As we all know, HTML does not allow for much Font control. Flash Text alleviates this problem by not only allowing you to select any font, but by also allowing you to select the exact size of the font. In Figure 3, you see that the Size is set to 30, which translates to 30 points on the Web page. This cannot be done with HTML without leveraging Cascading Style Sheets.
The Interactive Options
A big win for me is the ability to make my Flash Text interactive. Below the Text area you can add a link to another Web page using the Link text box. It is useful to be able to add links to the text. As Flash is a plug-in tool, you cannot apply a Web link to the entire movie as you can with a JPEG or GIF image. Notice that there is no underline added to the Flash Text when you apply the link. Your cursor will change to the "hand" cursor to represent the link. Feel free to either type in the link or select the Browse button and choose a link from your website. You will find the control is very similar to the Browse for File feature used for text and graphics on the Properties panel. In addition, if your website is "frame" based you can direct your link to open in a Target window through the Target drop down box. This works and behaves exactly the same way as the Target window on the Properties panel.
By default, the background color for all of the Flash movies is white; however the Bg Color option can change this to almost any color. Selecting it opens the color palate from which a color can be chosen.
A website is created with a collection of files. There are graphics files (GIF and JPG), Web pages (HTML) and now you have Flash Movies. Each Flash movie ends with the suffix of .swf (pronounced SWiF). The Flash Text must be in this format for it to be viewable in a Web page. To do this, type the name and location of the saved SWF file into the Save As text box (or choose the Browse button, as described with the Link text box).
By default, the first Flash Text you create will be called text1.swf. If you do not change the name of the text and decide to add a second Flash Text movie to the page, the second movie will be called text2.swf. The third will be text3.swf, etc. Rename your file words.swf, select OK, and view your text on the page. To test the link you may have added to your Flash Text you will need to either preview the page in your Web browser or play the movie by selecting the green arrow Play button on the Properties panel.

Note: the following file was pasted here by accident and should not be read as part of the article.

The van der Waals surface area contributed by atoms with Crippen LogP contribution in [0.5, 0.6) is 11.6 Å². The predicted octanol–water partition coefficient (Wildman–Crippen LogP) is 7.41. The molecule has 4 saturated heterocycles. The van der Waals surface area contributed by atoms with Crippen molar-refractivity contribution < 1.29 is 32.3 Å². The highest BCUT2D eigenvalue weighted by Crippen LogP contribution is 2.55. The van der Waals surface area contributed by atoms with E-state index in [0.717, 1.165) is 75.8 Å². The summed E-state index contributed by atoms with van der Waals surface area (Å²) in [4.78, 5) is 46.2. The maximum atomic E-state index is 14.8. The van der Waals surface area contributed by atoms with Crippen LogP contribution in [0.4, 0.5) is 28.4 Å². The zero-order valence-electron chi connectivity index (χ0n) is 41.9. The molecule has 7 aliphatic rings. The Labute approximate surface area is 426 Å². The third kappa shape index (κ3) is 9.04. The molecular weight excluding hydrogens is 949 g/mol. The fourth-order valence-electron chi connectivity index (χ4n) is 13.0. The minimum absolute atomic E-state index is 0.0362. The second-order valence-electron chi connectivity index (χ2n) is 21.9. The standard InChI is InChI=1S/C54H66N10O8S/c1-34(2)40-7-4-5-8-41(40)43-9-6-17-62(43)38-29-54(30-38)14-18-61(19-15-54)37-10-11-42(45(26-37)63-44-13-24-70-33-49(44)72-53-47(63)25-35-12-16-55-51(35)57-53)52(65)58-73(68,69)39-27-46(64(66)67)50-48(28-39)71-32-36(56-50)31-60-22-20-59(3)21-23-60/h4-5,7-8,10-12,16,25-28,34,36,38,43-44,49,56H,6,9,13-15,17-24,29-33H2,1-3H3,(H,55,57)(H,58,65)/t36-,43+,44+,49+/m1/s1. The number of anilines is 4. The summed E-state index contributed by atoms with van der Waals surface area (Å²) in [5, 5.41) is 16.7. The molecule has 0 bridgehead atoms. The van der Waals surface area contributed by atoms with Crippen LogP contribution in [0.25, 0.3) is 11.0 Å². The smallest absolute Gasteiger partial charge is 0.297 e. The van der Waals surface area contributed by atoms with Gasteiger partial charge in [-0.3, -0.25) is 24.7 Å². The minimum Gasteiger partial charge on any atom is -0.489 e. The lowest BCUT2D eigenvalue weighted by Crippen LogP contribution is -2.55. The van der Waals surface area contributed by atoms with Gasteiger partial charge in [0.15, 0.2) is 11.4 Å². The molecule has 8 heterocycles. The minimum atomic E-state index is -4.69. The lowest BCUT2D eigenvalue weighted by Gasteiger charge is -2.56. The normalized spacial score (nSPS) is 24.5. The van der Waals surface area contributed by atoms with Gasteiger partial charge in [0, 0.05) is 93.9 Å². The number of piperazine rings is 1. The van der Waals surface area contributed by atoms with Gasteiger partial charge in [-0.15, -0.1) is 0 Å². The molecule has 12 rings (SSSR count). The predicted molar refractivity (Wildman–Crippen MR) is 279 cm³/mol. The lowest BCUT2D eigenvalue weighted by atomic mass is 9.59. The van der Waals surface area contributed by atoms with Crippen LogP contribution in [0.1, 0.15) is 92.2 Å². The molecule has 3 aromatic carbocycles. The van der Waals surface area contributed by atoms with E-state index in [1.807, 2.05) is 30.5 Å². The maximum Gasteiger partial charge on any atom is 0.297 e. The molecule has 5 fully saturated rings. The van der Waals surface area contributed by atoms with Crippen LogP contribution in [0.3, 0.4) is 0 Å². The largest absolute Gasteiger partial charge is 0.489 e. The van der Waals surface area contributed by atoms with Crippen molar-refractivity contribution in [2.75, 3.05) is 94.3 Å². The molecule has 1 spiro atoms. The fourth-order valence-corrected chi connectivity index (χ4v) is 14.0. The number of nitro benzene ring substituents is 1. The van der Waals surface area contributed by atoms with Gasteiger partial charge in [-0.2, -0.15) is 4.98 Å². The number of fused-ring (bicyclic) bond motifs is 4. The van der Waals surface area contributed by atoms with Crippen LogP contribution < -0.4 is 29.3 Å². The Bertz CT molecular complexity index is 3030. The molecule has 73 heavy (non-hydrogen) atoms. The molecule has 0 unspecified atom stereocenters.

Flash Text Properties Panel
The Properties panel is slightly modified for the specifics of Flash Text in Dreamweaver. Figure 4 shows the features specific to the Flash Text Properties Panel.
Figure 4 The Flash Text Properties panel.
On the whole, the panel looks very similar to the Flash Properties panel. This is because we are working with a Flash movie. The most significant difference is the Edit button. Selecting the Edit button opens the Flash Text dialog box filled out with all of the options you have selected. You can modify the text, font, or any of the options and then click OK to resave the file. The changes are immediate.
Are you wondering why this is so exciting? Because the Flash SWF file format is a locked format. That is, when the SWF file is created you cannot modify it. The original source file used to create the SWF has to be modified. Dreamweaver gets around this knotty problem by utilizing Flash Generator to build and modify the SWF files. With this you can then create and edit your Flash Text very easily.